Tile to tub seam

Last year I installed new ceramic tiles in the bathroom with a new steel tub. I left a 3/8" gab between the tub and the tile and filled it with grout that matches all the other grout lines of the floor. It looks very nice for a few months but has now cracked because the tub flex just a hair when you get in and out. What should I do. I do not want to simply caulk over it because it would look stupid and I am sure it would peel. I was thinking of chipping it out and cleaning it and then caulking it but I think a 3/8" gap is too wide to fill with caulk. What should I do and how should I have done it in the first place. Is there any additives that would have strengthened or made flexible the grout. Thanks
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It should have been done with a bathroom caulk and the gap should have been about 1/8 inch. Caulk remains flexible so that when the tub has the weight of water in it, it will flex and not crack. It should be done with the tub near full and allowed to cure, as that will have the space at it's widest. If there is enough room, you can go over the grout with caulk, or else remove it.
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How about removing the old caulk getting a more flexible caulk then filling the bathtub with water to lower the tub caulk it again. Or there may be a rubber trim moulding thing made for going around a tub that would hide the gap?
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habbi wrote:

3/8" x 3/8" is the maximum fill for most caulks I've seen. It has to do with being able to cure properly. If it's too deep, put something behind it to take up some of the room.
There is a specific type of Silocone caulk made to use around tubs and they also make rubber glue-on trim that fastens to the tile and presses down on the tub. IMO, the best solution is both: Chip out some, not all of the grout so there's enough to not poke thru the caulk, caulk it to prevent water ever seeping down the wall, and then put the rubber flange around the tub. That'll further prevent water from getting in there, plus cover the mess you (I mean, I) make when the caulk goes on not-quite-prefectly. One more: Olive oil is good to use to keep the caulk from sticking to your skin. I keep a jar handy and use my fingertips to smooth out the caulk. Rubber gloves with olive oil works, too, but I don't like gloves; not enough feeling.
Test your olive oil just in case my brand's special <g> since ymmv!
Pop
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I've heard the glue-on trim is supposedly "better" than caulk, but ...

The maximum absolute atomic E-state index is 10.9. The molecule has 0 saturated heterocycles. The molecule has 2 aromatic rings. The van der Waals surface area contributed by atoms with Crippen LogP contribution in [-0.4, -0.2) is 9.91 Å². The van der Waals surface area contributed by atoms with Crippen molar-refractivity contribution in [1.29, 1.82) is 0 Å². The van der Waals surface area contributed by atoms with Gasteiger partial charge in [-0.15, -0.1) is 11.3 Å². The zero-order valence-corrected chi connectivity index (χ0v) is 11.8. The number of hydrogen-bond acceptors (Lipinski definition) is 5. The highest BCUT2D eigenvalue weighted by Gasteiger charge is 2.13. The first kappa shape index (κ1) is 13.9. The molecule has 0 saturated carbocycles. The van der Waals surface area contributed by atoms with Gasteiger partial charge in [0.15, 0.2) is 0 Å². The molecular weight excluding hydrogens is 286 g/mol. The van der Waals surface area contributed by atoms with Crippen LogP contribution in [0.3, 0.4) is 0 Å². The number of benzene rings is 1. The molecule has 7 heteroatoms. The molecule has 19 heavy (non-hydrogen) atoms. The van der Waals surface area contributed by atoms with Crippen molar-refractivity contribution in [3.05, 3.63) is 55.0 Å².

In my experience that stuff only creates more gaps for water to collect in, and mildew to grow on. In my tub, the trangle-shaped gaps where the strip meets tile-grout-tile, are inevitable (since the strips are fairly rigid), and are yucky. I'll be removing the strips, cleaning, and re-caulking soon, because I'm not about to try to clean those gaps.

Now that's interesting ?!. Why didn't you post it a few days ago, when caulking technique was all the rage?
JSH
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So, I removed the vinyl glue-on trim and re-caulked today. Two notes, one good one bad.
I'd heard from others that the glue-on strip was better than regular caulk. As I wrote above, from the surface it already created more crevices for mildew. Then I took it off. I'd taken a shower a few hours before, but the walls and tub were fully dry.
BAD: Despite the amount of adhesive (NOT caulk!) holding the vinyl to the tile and tub, there was water-a-plenty behind it. So the vinyl actually creates a bigger problem than caulk - namely, when it fails to be watertight, you have no idea. All you see is a rigid strip that looks solid and tight enough ... not quite.
GOOD: Oil on the finger works *miracles* for smoothing caulk. Pop, you're a genius.
JSH
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As the other poster noted, you should have left 1/8 inch gap, then filled it with silicone adhesive bathroom caulk, matched to the tub or grout color. True grout is meant for joining ridgid tiles only, and is very poor as a tub/tile boundary seal. Somehow you've got to chip out the grout, and replace it with flexible silicone caulk. Perhaps you could chip out all the grout, then insert a 1/8 inch rubber/plastic strip on the tub, let set, then later silicone the gap left where you removed the strip.
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